My visit to Krakow was one of the most heart-wrenching and frankly, exhausting trips I’ve ever taken. We’ve all heard the stories about the world wars before in our history classes but I never knew the depth of the pain of those who were directly affected.
I visited my boyfriend for spring break and we took a weekend getaway to Krakow. People around the world visit this city to get to the Auschwitz-Birkenau concentration camp and that’s exactly what we did.
KRAKOW OLD TOWN
Krakow is located in the southern part of Poland and takes about three hours by train. We arrived exhausted, sleepy and hungry. The first thing we did was to find a decent restaurant before we begin our sightseeing. We didn’t actually plan out our trip in Krakow since we only had one goal. So we just walked around the Krakow Old Town and looked for a decent (and hoping for a cheap) restaurant.
After our late lunch, we visited a market hall with a polish art museum above it. We also went inside St. Mary’s Basilica and saw their magnificent wooden altarpiece by Veit Stoss. Unfortunately, we didn’t have a photo of the altar because there was an additional fee to take photos inside the church but once we were inside the Basilica, we regretted not taking that fee because it was truly a remarkable piece. After a few hours, we left the old town and looked for our Airbnb space where we would stay for two nights.
It was hard for us to get to the Auschwitz Birkenau Museum on our own, since we would need our own transportation to get there and which we don’t have one. We booked a tour instead, to make everything else easier. The tour includes a van transportation, a tour guide at the Auschwitz-Birkenau Memorial and Museum, and at the Salt Mine Museum.
AUSCHWITZ-BIRKENAU MEMORIAL AND MUSEUM
The tour operator picked us up on a rainy morning. An hour and a half later, we arrived at the Auschwitz-Birkenau I. Even with the rain, there were still a lot of visitors who came. Our guide met us after we got through the security point. Before we began the tour, she emphasized the museum was not a tourist destination. That this place was neither a happy place nor a place for selfies. This was a place to remind us and the rest of the world that this should never again, a time where greed and hatred ruled the world.
Our guide explained to us everything, in details and with strong emotions. She shared a detailed history how everything started, how the children, women, and men had to let go of their precious valuables and was moved to one place to another in a small train wagon to different concentration camps, and how, for years, they were given false hopes, suffered and died in those concentration camps, just for their beliefs. It was hard for me to take everything in, especially with the things that I saw and imagine those helpless children.
We saw their sleeping quarters, their bathrooms and their faces that made everything so surreal. There were a few rooms where the museum displayed their belongings: shoes, shoe brushes, cups, suitcases, combs, utensils and much more. It broke my heart every time I see something that belongs to a child. There was even one specific room disturbing and gave me goosebumps that I quickened my pace to get out of the room. It was a room full of hair from all the women, which was made into various products.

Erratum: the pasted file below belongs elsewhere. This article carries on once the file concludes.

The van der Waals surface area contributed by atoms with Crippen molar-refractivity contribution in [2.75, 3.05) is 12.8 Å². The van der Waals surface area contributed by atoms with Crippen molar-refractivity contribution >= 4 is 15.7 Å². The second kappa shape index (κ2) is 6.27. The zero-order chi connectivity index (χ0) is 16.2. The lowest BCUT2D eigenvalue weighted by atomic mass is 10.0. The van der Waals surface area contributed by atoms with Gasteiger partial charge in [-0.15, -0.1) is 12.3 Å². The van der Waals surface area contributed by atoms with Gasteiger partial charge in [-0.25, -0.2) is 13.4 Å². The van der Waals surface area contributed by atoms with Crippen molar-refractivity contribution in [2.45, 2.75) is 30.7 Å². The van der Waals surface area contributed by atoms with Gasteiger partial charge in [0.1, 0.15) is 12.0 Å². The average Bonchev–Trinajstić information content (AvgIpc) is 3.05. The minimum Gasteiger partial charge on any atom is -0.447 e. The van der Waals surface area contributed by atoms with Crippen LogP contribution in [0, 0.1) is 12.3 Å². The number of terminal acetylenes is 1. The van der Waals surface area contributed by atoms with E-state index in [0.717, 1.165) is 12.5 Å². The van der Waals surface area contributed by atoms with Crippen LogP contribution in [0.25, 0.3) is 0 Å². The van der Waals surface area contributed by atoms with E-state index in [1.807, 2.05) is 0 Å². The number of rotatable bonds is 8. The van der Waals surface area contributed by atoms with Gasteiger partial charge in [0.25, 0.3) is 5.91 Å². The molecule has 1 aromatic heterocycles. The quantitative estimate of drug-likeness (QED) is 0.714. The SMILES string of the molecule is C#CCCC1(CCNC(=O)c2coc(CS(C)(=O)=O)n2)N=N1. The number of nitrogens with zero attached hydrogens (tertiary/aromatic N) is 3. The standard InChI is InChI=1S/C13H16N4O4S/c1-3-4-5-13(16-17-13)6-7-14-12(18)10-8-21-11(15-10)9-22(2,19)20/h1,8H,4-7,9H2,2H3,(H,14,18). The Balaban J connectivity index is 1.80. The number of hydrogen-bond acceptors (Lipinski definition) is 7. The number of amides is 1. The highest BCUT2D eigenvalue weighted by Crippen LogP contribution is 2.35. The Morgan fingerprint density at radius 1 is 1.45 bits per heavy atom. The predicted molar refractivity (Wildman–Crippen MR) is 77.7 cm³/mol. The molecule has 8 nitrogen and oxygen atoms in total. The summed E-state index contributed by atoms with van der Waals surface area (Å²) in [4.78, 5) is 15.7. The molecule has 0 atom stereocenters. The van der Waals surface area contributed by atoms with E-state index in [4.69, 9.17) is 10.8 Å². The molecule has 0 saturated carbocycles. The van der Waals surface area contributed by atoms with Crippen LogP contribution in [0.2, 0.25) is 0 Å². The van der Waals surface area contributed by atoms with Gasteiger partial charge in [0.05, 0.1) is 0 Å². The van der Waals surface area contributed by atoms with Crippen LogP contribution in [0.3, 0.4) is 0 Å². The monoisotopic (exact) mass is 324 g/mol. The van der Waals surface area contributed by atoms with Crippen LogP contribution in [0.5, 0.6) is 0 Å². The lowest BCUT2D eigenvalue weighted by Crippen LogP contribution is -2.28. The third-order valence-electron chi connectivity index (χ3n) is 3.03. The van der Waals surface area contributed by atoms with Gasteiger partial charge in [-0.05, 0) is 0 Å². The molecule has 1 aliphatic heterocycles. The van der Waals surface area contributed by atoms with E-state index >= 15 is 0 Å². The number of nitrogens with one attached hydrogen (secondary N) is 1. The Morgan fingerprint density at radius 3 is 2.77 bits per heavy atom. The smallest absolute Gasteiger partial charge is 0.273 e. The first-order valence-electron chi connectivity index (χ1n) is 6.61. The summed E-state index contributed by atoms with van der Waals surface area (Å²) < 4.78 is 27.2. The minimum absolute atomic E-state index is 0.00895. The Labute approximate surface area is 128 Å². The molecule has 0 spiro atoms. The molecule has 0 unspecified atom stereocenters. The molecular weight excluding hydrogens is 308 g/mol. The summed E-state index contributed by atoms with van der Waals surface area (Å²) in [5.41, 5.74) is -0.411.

We saw different execution areas and before we left, we went inside one of the gas chambers and imagined the thousands of lives that suffered and died in that room. After Auschwitz-Birkenau I, we moved to Auschwitz-Birkenau II which was 15 minutes away.
When we arrived at the second concentration camp, I couldn’t believe how huge the camp was. What used to be hundreds of buildings, only the remnants of the chimneys were left, rows and rows of chimneys. Then we saw a single train wagon and it made me imagine how a 100 people could fit in that wagon. We saw the remnants of three more gas chambers and before we left, we visited their sleeping quarters. It was hard to imagine how they were able to sleep in a crowded, filthy and cold bed spaces.
We left the concentration with heavy hearts and hoping the history won’t repeat itself. This is something that no one in the world should ever go through.
SALT MINE MUSEUM
After our heart-wrenching tour at Auschwitz-Birkenau Memorial and Museum, we headed to the Salt Mine Museum for the second part of our tour. The Salt Mine Museum is part of UNESCO World Heritage Site and has been around for more than 700 years.
We started to descend and was stuck a few times because there were too many tourists. This isn’t your tour if you get claustrophobic because the only way out is to go through the whole tour, which was more than 400 feet below ground and the whole salt mine is about 3 kilometers. We learned about the legends and their process and the tools they used. At some point, there were horses in the salt mine, that would transport the salt.
There were numerous salt statues throughout the salt mine. We were stunned when we saw a beautiful lake, a huge Cathedral and a number of chapels where they held masses, and a full functioning reception area underground. There was also a hollow cave inside where someone, for the first time ever, bungee-jumped underground.
We ended our tour by taking the elevator, going up and a 15-minute walk to our van. We got back to our room that night, emotionally and physically exhausted.
On our last day in Krakow, we planned to visit the Jewish quarter of the city. Unfortunately, the weather wasn’t good that day either, and we only visited one area. Jboy and I were both tired and one of us were starting to get sick. We decided to head back and wait at the train station for our trip back to Warsaw.